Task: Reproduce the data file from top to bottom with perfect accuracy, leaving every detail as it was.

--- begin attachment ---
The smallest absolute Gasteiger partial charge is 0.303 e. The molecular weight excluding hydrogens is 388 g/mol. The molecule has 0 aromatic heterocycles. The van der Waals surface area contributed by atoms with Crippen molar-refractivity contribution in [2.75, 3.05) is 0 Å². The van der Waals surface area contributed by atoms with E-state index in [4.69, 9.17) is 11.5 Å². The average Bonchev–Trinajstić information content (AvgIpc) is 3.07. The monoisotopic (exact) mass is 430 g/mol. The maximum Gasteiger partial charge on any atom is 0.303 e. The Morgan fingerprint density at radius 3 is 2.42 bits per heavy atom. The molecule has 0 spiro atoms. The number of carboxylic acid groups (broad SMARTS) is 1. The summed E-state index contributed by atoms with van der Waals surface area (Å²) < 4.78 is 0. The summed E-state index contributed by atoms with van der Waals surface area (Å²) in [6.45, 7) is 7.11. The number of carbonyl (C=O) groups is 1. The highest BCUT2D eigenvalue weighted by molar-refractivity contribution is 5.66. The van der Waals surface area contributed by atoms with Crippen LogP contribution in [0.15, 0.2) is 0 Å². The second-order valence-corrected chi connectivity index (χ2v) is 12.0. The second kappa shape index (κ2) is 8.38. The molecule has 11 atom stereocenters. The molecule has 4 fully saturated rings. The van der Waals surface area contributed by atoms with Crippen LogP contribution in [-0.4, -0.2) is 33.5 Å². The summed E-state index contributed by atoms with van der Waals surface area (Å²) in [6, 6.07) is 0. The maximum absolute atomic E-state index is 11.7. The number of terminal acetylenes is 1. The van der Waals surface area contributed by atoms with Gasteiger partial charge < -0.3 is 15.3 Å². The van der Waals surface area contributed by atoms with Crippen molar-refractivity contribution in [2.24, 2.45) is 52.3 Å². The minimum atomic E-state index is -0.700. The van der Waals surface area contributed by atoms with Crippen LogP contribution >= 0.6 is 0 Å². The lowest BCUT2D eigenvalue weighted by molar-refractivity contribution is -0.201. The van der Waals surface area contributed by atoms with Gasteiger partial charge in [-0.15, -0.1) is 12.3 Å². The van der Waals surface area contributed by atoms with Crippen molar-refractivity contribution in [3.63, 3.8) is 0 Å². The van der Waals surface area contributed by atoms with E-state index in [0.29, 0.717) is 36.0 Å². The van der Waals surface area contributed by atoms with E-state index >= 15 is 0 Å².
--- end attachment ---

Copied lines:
The smallest absolute Gasteiger partial charge is 0.303 e. The molecular weight excluding hydrogens is 388 g/mol. The molecule has 0 aromatic heterocycles. The van der Waals surface area contributed by atoms with Crippen molar-refractivity contribution in [2.75, 3.05) is 0 Å². The van der Waals surface area contributed by atoms with E-state index in [4.69, 9.17) is 11.5 Å². The average Bonchev–Trinajstić information content (AvgIpc) is 3.07. The monoisotopic (exact) mass is 430 g/mol. The maximum Gasteiger partial charge on any atom is 0.303 e. The Morgan fingerprint density at radius 3 is 2.42 bits per heavy atom. The molecule has 0 spiro atoms. The number of carboxylic acid groups (broad SMARTS) is 1. The summed E-state index contributed by atoms with van der Waals surface area (Å²) < 4.78 is 0. The summed E-state index contributed by atoms with van der Waals surface area (Å²) in [6.45, 7) is 7.11. The number of carbonyl (C=O) groups is 1. The highest BCUT2D eigenvalue weighted by molar-refractivity contribution is 5.66. The van der Waals surface area contributed by atoms with Crippen LogP contribution in [0.15, 0.2) is 0 Å². The second-order valence-corrected chi connectivity index (χ2v) is 12.0. The second kappa shape index (κ2) is 8.38. The molecule has 11 atom stereocenters. The molecule has 4 fully saturated rings. The van der Waals surface area contributed by atoms with Crippen LogP contribution in [-0.4, -0.2) is 33.5 Å². The summed E-state index contributed by atoms with van der Waals surface area (Å²) in [6, 6.07) is 0. The maximum absolute atomic E-state index is 11.7. The number of terminal acetylenes is 1. The van der Waals surface area contributed by atoms with Gasteiger partial charge < -0.3 is 15.3 Å². The van der Waals surface area contributed by atoms with Crippen molar-refractivity contribution in [2.24, 2.45) is 52.3 Å². The minimum atomic E-state index is -0.700. The van der Waals surface area contributed by atoms with Crippen LogP contribution >= 0.6 is 0 Å². The lowest BCUT2D eigenvalue weighted by molar-refractivity contribution is -0.201. The van der Waals surface area contributed by atoms with Gasteiger partial charge in [-0.15, -0.1) is 12.3 Å². The van der Waals surface area contributed by atoms with Crippen molar-refractivity contribution in [3.63, 3.8) is 0 Å². The van der Waals surface area contributed by atoms with E-state index in [0.29, 0.717) is 36.0 Å². The van der Waals surface area contributed by atoms with E-state index >= 15 is 0 Å².